While I hate his new show, Mario Batali can write one helluva a cookbook. One recipe I found to be a little on the weird side for me was Pork Chops with Peaches out of the The Babbo Cookbook. In the past I had made Berkshire Pork Chops with a recipe from, Cleveland's own, Andrew Carmellini. One of the key components of Carmellini's recipe was to brine the chops. Since I had been doing this with the Thanksgiving turkeys for the past few years, I figured I'd give it a try on pork chops. For me brining was the difference between Mom's "bone dry, Shake 'N Bake, bible page thin, ultra lean, mass produced" pork chops and the "juicy, I don't know what this is on the outside but it kicks ass, will it cook all the way through it's so thick, I'm not eating all that fat (oh yes you will), butchered by the guy who knows where the pigs came from" pork chop. So after trying Carmellini's recipe I was now on a quest to see if I could find an even better brine.

It's true, there is more than one way to skin a cat. While I don't have a desire to find one way to skin a cat, I am interested in finding different ways to brine meat. Carmellini's recipe called for a brine of about 6 hours, Batali's is twice that (minimum). What's right? Who knows, I think they're both great. Although I haven't tried to do it, I'd have to believe that brining would at the very least help those lean, thin, grocery store pork chops taste better.

I think the type of pork and it's thickness make all the difference in the world. I've made Berkshire chops that were thick as hell and I swear I'll never go back unless I can't afford them. They are much more expensive. But I think they grill better because the fat is allowed to cook longer due to the thickness off the chops. The thinner they are the less margin of error you're going to have for overcooking them. The ones pictured here are on the thinner side. Admittedly they were cooked a little more than I like. As anything, I've found that when I make a recipe a third time, it's usually money. This was my second time. The culprit in this case was the thickness of the chops.

The part of this whole equation that makes this recipe a show stopper is the grill. I prefer to cook on a small Weber grill; fueled by lump charcoal. I like the fact that it burns clean and hot and doesn't start off with any chemicals. A chimney starter, some paper, and a match and you're ready to rock and roll. The other nice thing, I like, is that you can easily extinguish them with the cover and re-use the leftover pieces of charcoal. Like anything, they are little more expensive (and don't last as long), but I like them more.

So where's the recipe? Here we go:

Grilled Pork Chops with Peaches and Balsamic Vinegar

From Mario Batali's The Babbo Cookbook

Serves 4


4 - 8 ounce double cut Pork Chops (we used single cut from the Farmer's market)
1/2 c Kosher Salt, plus more to taste
1/4 c Sugar, plus more to taste
4 fresh Peaches, halved and pitted
1/4 c extra virgin Olive Oil
Fresh Ground Black Pepper
Best quality Balsamic Vinegar (we used a 12 yr old balsamic vinegar from DiBruno Bros in Philly) for drizzling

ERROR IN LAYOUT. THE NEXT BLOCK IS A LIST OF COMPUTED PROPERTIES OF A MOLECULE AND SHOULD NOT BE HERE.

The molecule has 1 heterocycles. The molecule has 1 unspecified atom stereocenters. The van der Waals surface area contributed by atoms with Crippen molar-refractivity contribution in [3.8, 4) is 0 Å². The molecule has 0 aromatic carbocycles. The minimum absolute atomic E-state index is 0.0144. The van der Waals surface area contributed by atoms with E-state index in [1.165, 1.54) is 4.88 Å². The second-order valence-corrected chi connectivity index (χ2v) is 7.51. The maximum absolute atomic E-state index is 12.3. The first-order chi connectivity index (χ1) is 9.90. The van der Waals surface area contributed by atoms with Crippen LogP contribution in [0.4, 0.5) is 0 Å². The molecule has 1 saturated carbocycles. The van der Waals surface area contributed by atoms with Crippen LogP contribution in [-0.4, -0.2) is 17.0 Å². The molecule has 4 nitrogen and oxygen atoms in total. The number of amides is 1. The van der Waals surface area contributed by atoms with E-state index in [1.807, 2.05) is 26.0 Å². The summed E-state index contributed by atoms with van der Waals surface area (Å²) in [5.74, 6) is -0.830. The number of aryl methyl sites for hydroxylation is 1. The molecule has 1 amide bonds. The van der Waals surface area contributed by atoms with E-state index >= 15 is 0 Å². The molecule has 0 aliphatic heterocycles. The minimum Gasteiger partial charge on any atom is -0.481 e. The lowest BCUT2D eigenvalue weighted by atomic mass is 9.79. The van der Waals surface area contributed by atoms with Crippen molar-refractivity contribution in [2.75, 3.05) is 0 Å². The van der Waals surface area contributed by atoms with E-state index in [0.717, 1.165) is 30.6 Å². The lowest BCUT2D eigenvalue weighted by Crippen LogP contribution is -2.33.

1. Place the chops in a nonreactive casserole. In a deep bowl, combine salt, sugar and about 2 cups of water and mix well. Pour the mixture over the chops and let them brine in the refrigerator for 12 hours or overnight.

2. Prepare a grill or broiler

3. Brush each pork chop and peach section with some of the olive oil, season both meat and fruit well with salt and pepper, and set the peaches aside. Place the pork chops on the hottest side of the grill and cook for 5 minutes on one side, then turn and grill for another 5 minutes on the other side.

4. While the second side cooks, place the peach halves on the grill and cook until lightly charred and juicy.

5. Place a mound of broccoli rabe on each plate and top with one pork chop. Garnish with the peach halves, drizzle both pork and peaches with the balsamic vinegar and serve immediately.

We also paired this dish with Batali's Broccoli Rabe with Garlic (you can see it peeking out from under the chop). For whatever reason, this side dish isn't a big item you'll see in Cleveland, but it's all over restaurant menus back in Philly. It's a wonderful alternative to broccoli or spinach. We found that both our local Heinen's and Whole Foods carried it (I think I've seen it at Fresh Market from time to time as well). You may need to ask someone in produce to help you find it, just make sure they don't accidentally give you Broccolini, which is not the same thing as broccoli rabe.

Broccoli Rabe with roasted garlic

From Mario Batali's The Babbo Cookbook

Serves 4 as a side dish (I think it's more like 2)

1 head of Garlic
2 tbsp plus 1/4 cup of extra virgin Olive Oil
Kosher Salt and freshly Ground Pepper
3 salt packed Anchovy Fillets, rinsed and drained
Pinch of Red Pepper Flakes

1. Preheat the oven to 400 degrees.

2. Remove the first few papery layers form the garlic. Drizzle the garlic with 2 tablespoons of the olive oil, season with salt and pepper, and wrap tightly in aluminum foil. Roast until the garlic is very soft, about 40 minutes. Remove from the oven and, once cool enough to handle, separate the cloves and squeeze half of them from their skins into a small bowl. Set aside the remaining unpeeled cloves. Add the anchovy fillets to the squeezed garlic and gently mash together. Set aside.

3. Bring 4 quarts of water to a boil and add 2 tablespoons of salt. Set up an ice bath nearby. Blanch the broccoli rabe in the boiling water for 3 minutes, then remove with a slotted spoon and immediately refresh in the ice bath. Once cooled, drain and squeeze dry in a clean kitchen towel. Roughly chop the broccoli rabe and set aside.

4. In a 12 to 14 inch saute pan, heat the remaining 1/4 cup of olive oil over high heat and stir in the garlic and anchovy mixture. Cook over high heat and stir in the garlic and anchovy mixture. Cook over high heat for 2 minutes, then add the broccoli rabe, remaining cloves of roasted garlic, and red pepper flakes. Saute over high heat until the broccoli rabe starts to brown at the edges. Season with salt and pepper and serve.

Wednesday, September 24, 2008